The study by Ascenção et al. has several merits. The main one is undoubtedly that it used clinical databases and the Control and Monitoring Center (for invoiced drugs) of the National Health Service as sources of information for health research. The SIARS data are very useful for producing scientific evidence and supporting decisions in health care. The characterization of patients using primary health care is valuable, as observed by the authors, for the understanding of atherosclerosis and its clinical relevance.

Systematic clinical records are crucial to clinical research. These records enable quality control of the medical work and evaluation of the results obtained. It is essential to create conditions for these records to become a mandatory part of clinical practice. It is necessary to evaluate in order to improve quality. These indicators should be used to improve care: not as penalizing assessment processes, and always from an integrative perspective.

The general practitioner is in a unique position to act on modifiable risk factors and reduce overall cardiovascular risk. It is only a matter of creating the conditions for this role to be exercised, particularly time to observe and communicate with the patient, enter the documentation in computer records and verify adherence to drug therapy. According to a community study in Portugal by Cabral et al.,5 28% of hypertensive patients showed low adherence, 38% medium adherence and only 34% reported high adherence to antihypertensive therapy.

The patient's clinical file should centralize all clinical records of primary and secondary care, prescription and referral on a single platform, where professionals exchange clinical information, certifying that they have taken notice and ensuring therapeutic reconciliation – a practice already in operation in some northern European countries.6

In order to reduce the burden of disease and costs related to atherosclerosis in Portugal, we cannot permanently postpone this reform of the mindset and responsibility of doctors, family medicine practices, hospitals, universities and government entities.

Conflicts of interest

The author has no conflicts of interest to declare.

E.M. Ohman, D.L. Bhatt, P.G. Steg, et al.
The Reduction of Atherothrombosis for Continued Health (REACH) Registry: an international, prospective, observational investigation in subjects at risk for atherothrombotic events-study design.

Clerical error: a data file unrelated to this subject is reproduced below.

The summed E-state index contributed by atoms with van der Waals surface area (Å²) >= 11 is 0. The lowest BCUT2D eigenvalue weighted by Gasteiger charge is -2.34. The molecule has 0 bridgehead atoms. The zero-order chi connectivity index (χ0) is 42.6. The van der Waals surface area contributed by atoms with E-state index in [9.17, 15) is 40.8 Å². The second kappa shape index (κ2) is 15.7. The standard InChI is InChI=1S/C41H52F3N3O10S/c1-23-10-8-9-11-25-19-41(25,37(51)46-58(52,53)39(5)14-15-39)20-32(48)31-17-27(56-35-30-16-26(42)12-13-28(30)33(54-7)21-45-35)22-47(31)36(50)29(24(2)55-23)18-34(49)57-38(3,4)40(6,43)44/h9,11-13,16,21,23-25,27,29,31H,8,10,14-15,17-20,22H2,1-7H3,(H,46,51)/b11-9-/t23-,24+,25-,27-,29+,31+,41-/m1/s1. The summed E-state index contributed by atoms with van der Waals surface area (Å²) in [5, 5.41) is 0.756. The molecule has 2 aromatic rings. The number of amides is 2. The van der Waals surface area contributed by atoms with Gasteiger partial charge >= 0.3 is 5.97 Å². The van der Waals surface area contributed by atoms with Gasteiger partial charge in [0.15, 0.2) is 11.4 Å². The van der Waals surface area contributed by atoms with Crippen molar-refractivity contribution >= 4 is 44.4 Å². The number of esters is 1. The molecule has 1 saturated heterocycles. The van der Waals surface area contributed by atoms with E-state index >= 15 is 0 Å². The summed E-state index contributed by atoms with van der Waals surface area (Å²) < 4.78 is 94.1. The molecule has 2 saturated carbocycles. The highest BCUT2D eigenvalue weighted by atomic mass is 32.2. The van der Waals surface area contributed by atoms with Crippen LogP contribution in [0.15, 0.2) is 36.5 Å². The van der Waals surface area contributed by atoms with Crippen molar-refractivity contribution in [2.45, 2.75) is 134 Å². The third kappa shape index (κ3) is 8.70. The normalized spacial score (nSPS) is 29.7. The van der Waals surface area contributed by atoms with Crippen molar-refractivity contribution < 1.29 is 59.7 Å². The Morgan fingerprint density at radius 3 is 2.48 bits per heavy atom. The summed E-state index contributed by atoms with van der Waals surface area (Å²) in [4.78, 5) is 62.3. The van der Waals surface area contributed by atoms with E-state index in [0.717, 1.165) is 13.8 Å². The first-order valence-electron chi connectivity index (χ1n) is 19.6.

Instituto Nacional de Saúde Doutor Ricardo Jorge.
Prevalência de fatores de risco cardiovascular na população portuguesa.
INSA IP, (2019),
R. Ascenção, J. Alarcão, F. Araújo, et al.
A aterosclerose nos cuidados de saúde primários: estudo da vida real.
Rev Port Cardiol, (2022), pp. 41
Instituto Nacional de Saúde Doutor Ricardo Jorge.
1° Inquérito Nacional de Saúde com Exame Físico (INSEF 2015): Estado de Saúde.
INSA IP, (2016),
A. Cabral, M. Moura-Ramos, M. Castel-Branco, et al.
Cross-cultural adaptation and validation of a European Portuguese version of the 8-item Morisky medication adherence scale.
Rev Port Cardiol, 37 (2018), pp. 297-303
Copyright © 2022. Sociedade Portuguesa de Cardiologia
Revista Portuguesa de Cardiologia
Opções de artigo
en pt

Are you a health professional able to prescribe or dispense drugs?

Você é um profissional de saúde habilitado a prescrever ou dispensar medicamentos

Ao assinalar que é «Profissional de Saúde», declara conhecer e aceitar que a responsável pelo tratamento dos dados pessoais dos utilizadores da página de internet da Revista Portuguesa de Cardiologia (RPC), é esta entidade, com sede no Campo Grande, n.º 28, 13.º, 1700-093 Lisboa, com os telefones 217 970 685 e 217 817 630, fax 217 931 095 e com o endereço de correio eletrónico Declaro para todos os fins, que assumo inteira responsabilidade pela veracidade e exatidão da afirmação aqui fornecida.